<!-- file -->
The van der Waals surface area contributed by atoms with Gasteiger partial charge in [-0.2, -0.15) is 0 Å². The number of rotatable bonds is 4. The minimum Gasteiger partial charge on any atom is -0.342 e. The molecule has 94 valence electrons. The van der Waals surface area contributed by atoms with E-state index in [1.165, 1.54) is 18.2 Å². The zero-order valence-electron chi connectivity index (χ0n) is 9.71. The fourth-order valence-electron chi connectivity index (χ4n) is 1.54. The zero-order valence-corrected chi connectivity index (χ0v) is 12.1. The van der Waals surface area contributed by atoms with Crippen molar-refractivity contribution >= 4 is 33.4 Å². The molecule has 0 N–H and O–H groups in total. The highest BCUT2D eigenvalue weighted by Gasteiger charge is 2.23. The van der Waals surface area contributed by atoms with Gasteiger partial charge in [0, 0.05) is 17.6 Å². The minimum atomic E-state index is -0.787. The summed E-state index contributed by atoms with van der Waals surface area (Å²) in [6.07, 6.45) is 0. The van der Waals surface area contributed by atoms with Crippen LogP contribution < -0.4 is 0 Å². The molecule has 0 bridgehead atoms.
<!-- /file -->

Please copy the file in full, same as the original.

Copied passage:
The van der Waals surface area contributed by atoms with Gasteiger partial charge in [-0.2, -0.15) is 0 Å². The number of rotatable bonds is 4. The minimum Gasteiger partial charge on any atom is -0.342 e. The molecule has 94 valence electrons. The van der Waals surface area contributed by atoms with E-state index in [1.165, 1.54) is 18.2 Å². The zero-order valence-electron chi connectivity index (χ0n) is 9.71. The fourth-order valence-electron chi connectivity index (χ4n) is 1.54. The zero-order valence-corrected chi connectivity index (χ0v) is 12.1. The van der Waals surface area contributed by atoms with Crippen molar-refractivity contribution >= 4 is 33.4 Å². The molecule has 0 N–H and O–H groups in total. The highest BCUT2D eigenvalue weighted by Gasteiger charge is 2.23. The van der Waals surface area contributed by atoms with Gasteiger partial charge in [0, 0.05) is 17.6 Å². The minimum atomic E-state index is -0.787. The summed E-state index contributed by atoms with van der Waals surface area (Å²) in [6.07, 6.45) is 0. The van der Waals surface area contributed by atoms with Crippen LogP contribution < -0.4 is 0 Å². The molecule has 0 bridgehead atoms.